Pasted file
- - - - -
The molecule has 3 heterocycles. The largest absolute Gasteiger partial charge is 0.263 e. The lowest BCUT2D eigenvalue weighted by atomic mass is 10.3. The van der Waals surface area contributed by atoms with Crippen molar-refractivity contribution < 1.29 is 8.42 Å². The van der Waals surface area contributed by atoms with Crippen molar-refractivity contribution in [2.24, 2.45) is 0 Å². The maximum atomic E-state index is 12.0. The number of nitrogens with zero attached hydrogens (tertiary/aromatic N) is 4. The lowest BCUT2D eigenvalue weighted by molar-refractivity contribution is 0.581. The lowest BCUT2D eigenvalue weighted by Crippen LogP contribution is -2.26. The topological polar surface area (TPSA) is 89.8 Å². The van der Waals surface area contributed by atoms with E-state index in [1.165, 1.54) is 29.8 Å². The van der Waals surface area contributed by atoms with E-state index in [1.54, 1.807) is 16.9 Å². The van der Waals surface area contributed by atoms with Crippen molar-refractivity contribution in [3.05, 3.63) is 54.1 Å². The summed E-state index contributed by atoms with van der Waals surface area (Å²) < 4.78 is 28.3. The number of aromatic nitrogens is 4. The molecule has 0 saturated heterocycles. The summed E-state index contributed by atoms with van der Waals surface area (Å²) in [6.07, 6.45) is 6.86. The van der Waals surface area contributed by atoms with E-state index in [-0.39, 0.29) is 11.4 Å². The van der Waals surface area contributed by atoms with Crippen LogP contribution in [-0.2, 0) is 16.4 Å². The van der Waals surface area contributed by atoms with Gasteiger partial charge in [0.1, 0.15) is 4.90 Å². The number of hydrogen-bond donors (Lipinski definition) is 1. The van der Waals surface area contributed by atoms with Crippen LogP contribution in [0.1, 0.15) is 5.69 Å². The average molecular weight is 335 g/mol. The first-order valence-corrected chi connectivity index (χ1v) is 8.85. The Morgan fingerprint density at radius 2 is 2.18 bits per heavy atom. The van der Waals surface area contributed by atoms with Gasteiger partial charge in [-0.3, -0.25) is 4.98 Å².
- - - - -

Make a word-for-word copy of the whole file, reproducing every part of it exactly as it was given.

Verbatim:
The molecule has 3 heterocycles. The largest absolute Gasteiger partial charge is 0.263 e. The lowest BCUT2D eigenvalue weighted by atomic mass is 10.3. The van der Waals surface area contributed by atoms with Crippen molar-refractivity contribution < 1.29 is 8.42 Å². The van der Waals surface area contributed by atoms with Crippen molar-refractivity contribution in [2.24, 2.45) is 0 Å². The maximum atomic E-state index is 12.0. The number of nitrogens with zero attached hydrogens (tertiary/aromatic N) is 4. The lowest BCUT2D eigenvalue weighted by molar-refractivity contribution is 0.581. The lowest BCUT2D eigenvalue weighted by Crippen LogP contribution is -2.26. The topological polar surface area (TPSA) is 89.8 Å². The van der Waals surface area contributed by atoms with E-state index in [1.165, 1.54) is 29.8 Å². The van der Waals surface area contributed by atoms with E-state index in [1.54, 1.807) is 16.9 Å². The van der Waals surface area contributed by atoms with Crippen molar-refractivity contribution in [3.05, 3.63) is 54.1 Å². The summed E-state index contributed by atoms with van der Waals surface area (Å²) < 4.78 is 28.3. The number of aromatic nitrogens is 4. The molecule has 0 saturated heterocycles. The summed E-state index contributed by atoms with van der Waals surface area (Å²) in [6.07, 6.45) is 6.86. The van der Waals surface area contributed by atoms with E-state index in [-0.39, 0.29) is 11.4 Å². The van der Waals surface area contributed by atoms with Crippen LogP contribution in [-0.2, 0) is 16.4 Å². The van der Waals surface area contributed by atoms with Gasteiger partial charge in [0.1, 0.15) is 4.90 Å². The number of hydrogen-bond donors (Lipinski definition) is 1. The van der Waals surface area contributed by atoms with Crippen LogP contribution in [0.1, 0.15) is 5.69 Å². The average molecular weight is 335 g/mol. The first-order valence-corrected chi connectivity index (χ1v) is 8.85. The Morgan fingerprint density at radius 2 is 2.18 bits per heavy atom. The van der Waals surface area contributed by atoms with Gasteiger partial charge in [-0.3, -0.25) is 4.98 Å².